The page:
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The Big "O" - Becoming Empowered Through Knowledge and Communication

dr. emma lubricants pelvic floor physical therapy sexual health Apr 13, 2023

If you were curious… you guessed right! This blog is to open up conversation and think about the orgasm. There is a lot of misinformation out there about the vulva, vagina, and pleasure... and oftentimes female sexual health is not a main focus. Usually media ads are about cleansing the “dirtiness” of the vulva and prepping for your partner, and media and society are not about feeling empowered about owning your vulva or actually understanding your vulva. The goal of this blog is to start to demystify the female orgasm and promote sexual health/awareness.



Let’s do a quick dive into anatomy. Firstly, the vagina and vulva are two different things. The vagina is a muscle cavity/canal that goes from the uterus to the vaginal opening. The vulva is the external genitalia and includes the labia majora, minora, vaginal opening and clitoris.  

Did you know while bodies are developing in the fetus the tissue that makes the penis for the male makes the clitoris for the female? What does this mean? It means that the clitoris is similar to the penis… it needs stimulation to assist with the orgasm. Hollywood usually only shows penetration for female pleasure… but let’s be clear that the vagina does not have a lot of nerve endings. Did you know the clitoris has around 8,000 nerve endings? Let that sink in. The clitoris actually engorges and increases in size during stimulation! It plays a VERY important role in your satisfaction.


Let’s chat about the sexual response of the female. At rest there is decreased blood supply to the pelvic floor muscles and genitals. With excitement there is an increase in blood flow, and relaxation of muscle tissue and the pelvic floor muscles will expand. Neurologically the whole body starts to become more sensitive (think genitals, breast, neck, etc). During orgasm the pelvic floor muscles contract and relax 3 to 15 times! It’s important to have a good understanding of the range of motion of your pelvic floor muscles. Why? Because within the act of intercourse your pelvic floor muscles lengthen to allow for painless penetration and tighten to assist with increased sensation and stimulation. (Did you know your pelvic floor muscles attach to the clitoris??)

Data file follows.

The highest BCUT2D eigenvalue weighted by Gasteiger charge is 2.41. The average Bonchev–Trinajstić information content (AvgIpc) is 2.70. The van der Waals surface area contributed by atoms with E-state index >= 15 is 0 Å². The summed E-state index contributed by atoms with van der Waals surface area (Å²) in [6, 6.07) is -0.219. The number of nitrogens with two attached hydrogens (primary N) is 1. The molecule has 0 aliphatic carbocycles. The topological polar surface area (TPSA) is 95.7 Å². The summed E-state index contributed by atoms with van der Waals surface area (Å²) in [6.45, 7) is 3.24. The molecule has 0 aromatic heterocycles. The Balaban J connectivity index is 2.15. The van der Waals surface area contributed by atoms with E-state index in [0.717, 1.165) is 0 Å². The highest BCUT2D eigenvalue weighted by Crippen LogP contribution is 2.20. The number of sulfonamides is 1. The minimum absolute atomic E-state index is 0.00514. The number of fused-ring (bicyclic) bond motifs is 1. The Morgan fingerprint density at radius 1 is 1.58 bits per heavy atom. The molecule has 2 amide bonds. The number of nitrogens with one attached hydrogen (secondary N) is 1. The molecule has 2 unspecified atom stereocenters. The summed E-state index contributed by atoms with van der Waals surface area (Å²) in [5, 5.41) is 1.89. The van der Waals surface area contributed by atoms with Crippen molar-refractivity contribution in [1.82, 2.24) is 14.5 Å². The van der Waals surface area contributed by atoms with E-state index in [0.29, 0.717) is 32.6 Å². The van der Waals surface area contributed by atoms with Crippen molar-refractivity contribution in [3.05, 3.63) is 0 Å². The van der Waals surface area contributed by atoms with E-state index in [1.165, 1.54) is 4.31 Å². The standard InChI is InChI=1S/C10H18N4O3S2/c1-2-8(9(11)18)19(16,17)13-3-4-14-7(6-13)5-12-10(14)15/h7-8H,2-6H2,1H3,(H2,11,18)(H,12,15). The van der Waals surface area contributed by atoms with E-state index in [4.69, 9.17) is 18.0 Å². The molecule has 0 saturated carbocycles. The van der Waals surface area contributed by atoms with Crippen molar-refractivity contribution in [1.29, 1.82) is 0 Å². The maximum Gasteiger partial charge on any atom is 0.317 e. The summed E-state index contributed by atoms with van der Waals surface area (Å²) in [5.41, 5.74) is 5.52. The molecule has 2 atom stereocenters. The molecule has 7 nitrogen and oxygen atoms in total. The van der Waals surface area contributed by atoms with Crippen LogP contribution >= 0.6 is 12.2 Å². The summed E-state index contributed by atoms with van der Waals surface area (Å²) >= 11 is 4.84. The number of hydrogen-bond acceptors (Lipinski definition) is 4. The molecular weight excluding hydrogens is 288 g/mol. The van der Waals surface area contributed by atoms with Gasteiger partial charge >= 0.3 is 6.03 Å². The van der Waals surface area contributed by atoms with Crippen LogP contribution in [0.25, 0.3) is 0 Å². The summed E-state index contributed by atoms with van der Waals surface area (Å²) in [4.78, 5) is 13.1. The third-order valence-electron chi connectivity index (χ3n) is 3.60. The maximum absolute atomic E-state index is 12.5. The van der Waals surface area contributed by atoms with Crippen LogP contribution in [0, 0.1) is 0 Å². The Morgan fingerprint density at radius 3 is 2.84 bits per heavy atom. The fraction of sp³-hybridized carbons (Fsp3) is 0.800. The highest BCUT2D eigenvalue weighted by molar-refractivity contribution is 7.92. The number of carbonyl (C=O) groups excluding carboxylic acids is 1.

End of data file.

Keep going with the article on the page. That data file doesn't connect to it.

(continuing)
What do orgasms feel like… did I miss it?

There are four phases to the orgasm. 

  1. Arousal: Increased heart rate, increased blood flow to genitals and pelvic floor, increased sensitivity of erogenous zones.
  2. Plateau: Increase or maintenance of the sensitivity of the clitoris (may need assistance with use or reuse of lubrication).
  3. Orgasm: A spasm and then release of tension in the pelvic floor or body, a sensation of euphoria, suddenly feeling sleepy.
  4. Resolution: Body returns to pre-aroused state. 


No two orgasms are the same. There are different types and different experiences. If you are unsure if you had an orgasm some telling signs are sensitivity of the clitoris, you feel a release of tension, or you feel sleepy. 


By better understanding and learning about your body, you can improve your ability to communicate needs, desires, and decrease the fear or shame about owning a vulva. Most vulva owners have not been taught or understand how to advocate for their own sexual pleasure. Honestly, a lot of us haven’t even looked at our own vulva. In a study completed by Herbenick et al, women who fake orgasms were likely to report they WANT to communicate with their partners but they did not want to hurt their partners feelings, were embarrassed, or did not feel comfortable going into detail.


If we can start to unpack and understand anatomy and how an orgasm occurs, we can start to improve our ability to communicate and improve sexual health. If you are in the Columbus or Atlanta area and are curious and want to learn more about your pelvic floor, have decreased sensation with intimacy, or if you experience pain/fear of penetration, then we can help you!

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Thanks for reading,



Herbenick, D., Eastman-Mueller, H., Fu, T.C., Dodge, B., Ponander, K., & Sanders, S.A. (2019). Women's sexual satisfaction, communication, and reasons for (no longer) faking orgasm: Findings from a U.S. probability sample. Archives of Sexual Behavior, 48(8), 2461-2472. PMID: 31502071

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